Bnei Akiva seals $7.1 million deal on massive campground east of Los Angeles


On Sept. 12, Bnei Akiva of Los Angeles, the local chapter of an international religious Zionist youth group, purchased a 78-acre campground in Running Springs for $7.1 million.

The group has raised $8.5 million in a major capital campaign this year and plans to raise an additional $1.5 million to prepare Running Springs — which has been sitting dormant for three years — to become the only Orthodox Jewish summer camp and year-round retreat center in the western United States. 

The property was previously owned by Chabad of California, which purchased it for $4.3 million in 2005, only to lose it in foreclosure to Pacific Mercantile Bank after defaulting on an $8.25 million loan. The campground had served as collateral for the loan. 

Since November 2011, when the bank foreclosed on the property, the two parties have been engaged in 33 months of legal proceedings in San Bernardino. A victory in a state appeals court by Chabad in July 2013 temporarily set back Pacific’s attempts to sell the property. The court ruled that the bank improperly had evicted Chabad from Running Springs, although Chabad’s default was not in question.

Chabad of California’s leader, Rabbi Boruch Shlomo Cunin, said the group plans to pursue legal action against the bank, with regard to the large amount of personal property still at the site — including bunk beds and expensive kosher kitchen equipment. Cunin said Chabad will not sue Bnei Akiva.

In 2013, Bnei Akiva opened the Moshava Malibu summer camp, renting land from the Shalom Institute. It was the first Orthodox summer camp in Los Angeles in nearly two decades, and local Bnei Akiva leaders said that the demand and need for Orthodox camping was a major reason for its purchase of Running Springs, which will replace Moshava Malibu, expanding the sessions for a summer-long camp.

Rubashkin Revenge: Ethical Certificates at Center of Dispute


About eight months ago, when Katsuji Tanabe agreed to display the Tav HaYosher certificate in the window of his one-year-old restaurant on Pico Boulevard, the head chef and owner of Mexikosher knew that the “ethical seal,” issued by the Modern Orthodox social justice organization Uri L’Tzedek, would inform customers that he treats his workers with respect and in accordance with California labor laws.

Tanabe didn’t know that in displaying the certificate he was also, in effect, choosing a side in a mostly covert battle between two segments of the Orthodox Jewish community.

On one side is Uri L’Tzedek, a four-year old nonprofit promoting social justice causes that has been supported by a handful of prominent Jewish foundations, including the Joshua Venture Group, Bikkurim, and the Jewish Federations of North America. On the other are an unknown number of individuals who are acting independently and largely anonymously.

At Mexikosher, the certificate hung in the window for between four and six weeks; during that time, Tanabe said he received phone calls from individuals identifying themselves as being from “different Chabads,” and threatening to boycott his restaurant if he didn’t take the certificate down.

Tanabe, who said he hadn’t changed any of his policies to earn the Tav, decided to remove it.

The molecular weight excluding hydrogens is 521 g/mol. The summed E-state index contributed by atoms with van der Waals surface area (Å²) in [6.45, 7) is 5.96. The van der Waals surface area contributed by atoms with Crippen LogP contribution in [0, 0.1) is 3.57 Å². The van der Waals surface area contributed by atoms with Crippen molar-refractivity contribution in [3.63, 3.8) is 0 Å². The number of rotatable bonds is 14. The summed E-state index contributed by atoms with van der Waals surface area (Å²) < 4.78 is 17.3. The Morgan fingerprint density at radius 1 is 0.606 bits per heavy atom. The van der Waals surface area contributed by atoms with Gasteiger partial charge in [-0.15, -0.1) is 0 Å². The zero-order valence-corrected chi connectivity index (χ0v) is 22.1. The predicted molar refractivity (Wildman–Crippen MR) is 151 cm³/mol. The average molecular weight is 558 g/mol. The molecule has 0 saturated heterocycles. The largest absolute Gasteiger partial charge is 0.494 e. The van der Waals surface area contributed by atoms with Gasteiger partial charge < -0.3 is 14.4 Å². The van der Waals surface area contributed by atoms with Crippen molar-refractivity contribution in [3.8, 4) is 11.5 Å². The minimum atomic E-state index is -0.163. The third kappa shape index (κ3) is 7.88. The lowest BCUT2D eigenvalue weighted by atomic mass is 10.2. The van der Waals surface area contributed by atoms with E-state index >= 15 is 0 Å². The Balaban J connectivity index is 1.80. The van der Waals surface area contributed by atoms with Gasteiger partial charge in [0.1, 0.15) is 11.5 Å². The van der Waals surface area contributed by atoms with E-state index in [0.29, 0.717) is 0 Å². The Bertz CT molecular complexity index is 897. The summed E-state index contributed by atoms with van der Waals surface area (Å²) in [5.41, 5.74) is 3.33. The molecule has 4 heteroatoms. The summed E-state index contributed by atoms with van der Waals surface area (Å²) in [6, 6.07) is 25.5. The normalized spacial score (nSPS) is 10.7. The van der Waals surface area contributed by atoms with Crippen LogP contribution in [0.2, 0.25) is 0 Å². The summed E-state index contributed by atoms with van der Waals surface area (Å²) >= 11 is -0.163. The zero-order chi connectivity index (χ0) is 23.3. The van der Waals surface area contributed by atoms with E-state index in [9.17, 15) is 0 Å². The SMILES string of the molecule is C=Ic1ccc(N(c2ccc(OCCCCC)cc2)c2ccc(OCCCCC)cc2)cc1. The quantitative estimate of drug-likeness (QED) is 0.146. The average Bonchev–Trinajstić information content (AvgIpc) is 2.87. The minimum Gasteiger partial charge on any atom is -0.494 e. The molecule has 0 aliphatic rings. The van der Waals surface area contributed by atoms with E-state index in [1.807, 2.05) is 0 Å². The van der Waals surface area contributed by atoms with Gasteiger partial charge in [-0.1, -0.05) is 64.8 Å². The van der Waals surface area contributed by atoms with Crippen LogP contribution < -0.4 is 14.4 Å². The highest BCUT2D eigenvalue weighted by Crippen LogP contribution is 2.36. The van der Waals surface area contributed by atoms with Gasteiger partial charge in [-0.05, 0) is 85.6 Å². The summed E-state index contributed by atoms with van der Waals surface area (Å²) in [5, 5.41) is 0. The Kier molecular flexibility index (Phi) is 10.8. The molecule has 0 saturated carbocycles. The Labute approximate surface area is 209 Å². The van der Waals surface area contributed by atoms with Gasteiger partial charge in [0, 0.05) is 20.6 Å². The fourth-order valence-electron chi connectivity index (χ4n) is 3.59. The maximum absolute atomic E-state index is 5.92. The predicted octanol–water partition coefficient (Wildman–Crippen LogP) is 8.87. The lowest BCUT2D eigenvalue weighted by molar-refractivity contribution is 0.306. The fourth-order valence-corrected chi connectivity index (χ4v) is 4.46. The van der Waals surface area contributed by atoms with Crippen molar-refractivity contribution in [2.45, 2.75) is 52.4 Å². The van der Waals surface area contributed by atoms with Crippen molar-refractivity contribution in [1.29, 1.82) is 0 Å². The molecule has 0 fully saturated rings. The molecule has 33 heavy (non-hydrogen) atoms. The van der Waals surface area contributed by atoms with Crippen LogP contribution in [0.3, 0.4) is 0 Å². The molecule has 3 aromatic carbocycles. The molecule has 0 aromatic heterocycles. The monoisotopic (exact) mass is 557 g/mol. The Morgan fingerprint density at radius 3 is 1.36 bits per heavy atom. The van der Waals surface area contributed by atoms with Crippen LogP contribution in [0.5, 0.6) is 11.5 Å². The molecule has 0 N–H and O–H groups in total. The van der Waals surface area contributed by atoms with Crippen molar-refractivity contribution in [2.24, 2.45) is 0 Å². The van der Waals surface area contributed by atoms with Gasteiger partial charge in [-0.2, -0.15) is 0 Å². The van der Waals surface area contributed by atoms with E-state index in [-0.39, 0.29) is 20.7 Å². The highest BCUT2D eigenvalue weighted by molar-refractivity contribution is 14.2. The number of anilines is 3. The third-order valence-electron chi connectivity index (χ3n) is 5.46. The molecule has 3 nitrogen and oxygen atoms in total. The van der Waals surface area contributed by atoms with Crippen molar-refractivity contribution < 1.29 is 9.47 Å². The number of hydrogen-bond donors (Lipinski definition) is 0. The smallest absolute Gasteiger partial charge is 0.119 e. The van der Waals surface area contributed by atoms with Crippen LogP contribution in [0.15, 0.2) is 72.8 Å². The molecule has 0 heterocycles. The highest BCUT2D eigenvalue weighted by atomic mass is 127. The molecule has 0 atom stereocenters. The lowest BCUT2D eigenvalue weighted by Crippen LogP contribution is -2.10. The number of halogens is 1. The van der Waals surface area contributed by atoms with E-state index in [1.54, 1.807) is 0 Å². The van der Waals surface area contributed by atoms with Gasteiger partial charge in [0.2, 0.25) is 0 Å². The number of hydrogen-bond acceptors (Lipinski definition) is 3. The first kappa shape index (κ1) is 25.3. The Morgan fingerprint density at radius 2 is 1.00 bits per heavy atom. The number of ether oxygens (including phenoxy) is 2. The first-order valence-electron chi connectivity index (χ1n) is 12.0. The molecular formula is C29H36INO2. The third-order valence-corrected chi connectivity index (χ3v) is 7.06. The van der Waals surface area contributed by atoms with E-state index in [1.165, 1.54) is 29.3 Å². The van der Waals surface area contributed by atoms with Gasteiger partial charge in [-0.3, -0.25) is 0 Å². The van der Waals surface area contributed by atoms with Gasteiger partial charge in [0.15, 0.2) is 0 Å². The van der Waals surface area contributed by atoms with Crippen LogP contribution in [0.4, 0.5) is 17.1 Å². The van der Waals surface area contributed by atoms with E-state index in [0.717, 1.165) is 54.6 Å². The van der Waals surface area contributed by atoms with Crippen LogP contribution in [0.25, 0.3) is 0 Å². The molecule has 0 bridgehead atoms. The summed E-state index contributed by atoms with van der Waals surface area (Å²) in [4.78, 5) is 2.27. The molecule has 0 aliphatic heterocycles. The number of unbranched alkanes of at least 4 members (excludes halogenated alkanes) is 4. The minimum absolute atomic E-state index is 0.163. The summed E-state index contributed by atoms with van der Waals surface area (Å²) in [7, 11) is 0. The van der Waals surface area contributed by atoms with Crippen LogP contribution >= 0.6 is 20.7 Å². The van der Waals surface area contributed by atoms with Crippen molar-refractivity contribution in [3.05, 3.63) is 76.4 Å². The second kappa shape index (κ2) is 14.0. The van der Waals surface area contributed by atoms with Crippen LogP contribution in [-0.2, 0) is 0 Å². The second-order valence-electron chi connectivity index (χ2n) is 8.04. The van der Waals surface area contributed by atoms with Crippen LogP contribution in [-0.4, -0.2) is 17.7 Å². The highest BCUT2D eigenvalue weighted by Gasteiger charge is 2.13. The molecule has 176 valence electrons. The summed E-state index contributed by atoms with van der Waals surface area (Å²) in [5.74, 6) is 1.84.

“I don’t talk about politics or religion in the restaurant,” said Tanabe, 31, who describes himself as “Mexican-Japanese-Catholic.” “We only talk about food.”

Although the pushback against the Tav appears to be coming primarily, if not exclusively, from individuals affiliated with the Chabad Lubavitch movement, there is no evidence that any official encouragement came from Chabad, according to the organization’s leaders and those involved in the anti-Tav efforts.

The headquarters of Chabad of California is located on Pico Boulevard, within blocks of a dozen Kosher-certified restaurants, including at least one that displays the Tav. In a recent interview, the group’s CEO, Rabbi Chaim Cunin, said he hadn’t heard of the Tav or Uri L’Tzedek until very recently, and that he knew of no coordinated effort to oppose the program.

“If there’s any such conspiracy it’s deep underground,” Cunin said.

The battle between Uri L’Tzedek and the mostly nameless Orthodox Jews threatening to boycott the 100 restaurants nationwide that participate in its signature program may be taking place in the shadows, but it illuminates a rift within American Orthodoxy stemming from the 2008 raid on the Agriprocessors kosher meatpacking plant in Postville, Iowa.

Uri L’Tzedek established the Tav Hayosher in 2009 as a free certification. To qualify, employers must demonstrate that they calculate worker’s hours accurately, pay wages—including overtime – promptly and in full and grant breaks to their employees, as required by law. Studies have shown that many food-service businesses – both kosher and non—fall short of these basic legal requirements.

Over the last few months, multiple owners of kosher-certified businesses who display the Tav have been urged to take it down.

“People are threatening the 100 Tav owners around the country, saying they are going to hurt their business and boycott them,” Rabbi Shmuly Yanklowitz, the founder and president of Uri L’Tzedek, wrote in an email to The Journal on July 9.

The hardest-hit are in Los Angeles, Yanklowitz said, where Tav-certified businesses have received more complaints than in any other city. Yanklowitz said three local restaurants chose to drop the certification in the face of this controversy. As of July 20, nine Los Angeles-based businesses were listed among the certified restaurants on the Tav’s website.

The issue appears not to be the Tav certification, per se, but rather that in 2008, Uri L’Tzedek was the instigator of a boycott of products from the Agriprocessors meat processing plant in Postville, Iowa, in the wake of the massive immigration raid that closed down the plant.